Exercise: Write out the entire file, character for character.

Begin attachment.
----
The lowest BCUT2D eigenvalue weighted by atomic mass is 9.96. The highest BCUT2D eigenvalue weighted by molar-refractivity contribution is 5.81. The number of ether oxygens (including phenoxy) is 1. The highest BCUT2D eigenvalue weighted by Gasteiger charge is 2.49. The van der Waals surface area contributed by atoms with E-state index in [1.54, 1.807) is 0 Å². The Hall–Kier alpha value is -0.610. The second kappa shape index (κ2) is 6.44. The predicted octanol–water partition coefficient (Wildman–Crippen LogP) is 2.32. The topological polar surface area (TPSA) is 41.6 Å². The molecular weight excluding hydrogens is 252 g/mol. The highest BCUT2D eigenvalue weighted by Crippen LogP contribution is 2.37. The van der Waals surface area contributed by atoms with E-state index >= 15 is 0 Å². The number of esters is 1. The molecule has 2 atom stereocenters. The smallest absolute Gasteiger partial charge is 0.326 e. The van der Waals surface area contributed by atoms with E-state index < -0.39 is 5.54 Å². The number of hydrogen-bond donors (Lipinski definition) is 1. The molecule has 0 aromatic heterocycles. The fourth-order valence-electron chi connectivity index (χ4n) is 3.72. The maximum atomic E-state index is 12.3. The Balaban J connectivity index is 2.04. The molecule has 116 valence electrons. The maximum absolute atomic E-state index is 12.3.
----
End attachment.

The lowest BCUT2D eigenvalue weighted by atomic mass is 9.96. The highest BCUT2D eigenvalue weighted by molar-refractivity contribution is 5.81. The number of ether oxygens (including phenoxy) is 1. The highest BCUT2D eigenvalue weighted by Gasteiger charge is 2.49. The van der Waals surface area contributed by atoms with E-state index in [1.54, 1.807) is 0 Å². The Hall–Kier alpha value is -0.610. The second kappa shape index (κ2) is 6.44. The predicted octanol–water partition coefficient (Wildman–Crippen LogP) is 2.32. The topological polar surface area (TPSA) is 41.6 Å². The molecular weight excluding hydrogens is 252 g/mol. The highest BCUT2D eigenvalue weighted by Crippen LogP contribution is 2.37. The van der Waals surface area contributed by atoms with E-state index >= 15 is 0 Å². The number of esters is 1. The molecule has 2 atom stereocenters. The smallest absolute Gasteiger partial charge is 0.326 e. The van der Waals surface area contributed by atoms with E-state index < -0.39 is 5.54 Å². The number of hydrogen-bond donors (Lipinski definition) is 1. The molecule has 0 aromatic heterocycles. The fourth-order valence-electron chi connectivity index (χ4n) is 3.72. The maximum atomic E-state index is 12.3. The Balaban J connectivity index is 2.04. The molecule has 116 valence electrons. The maximum absolute atomic E-state index is 12.3.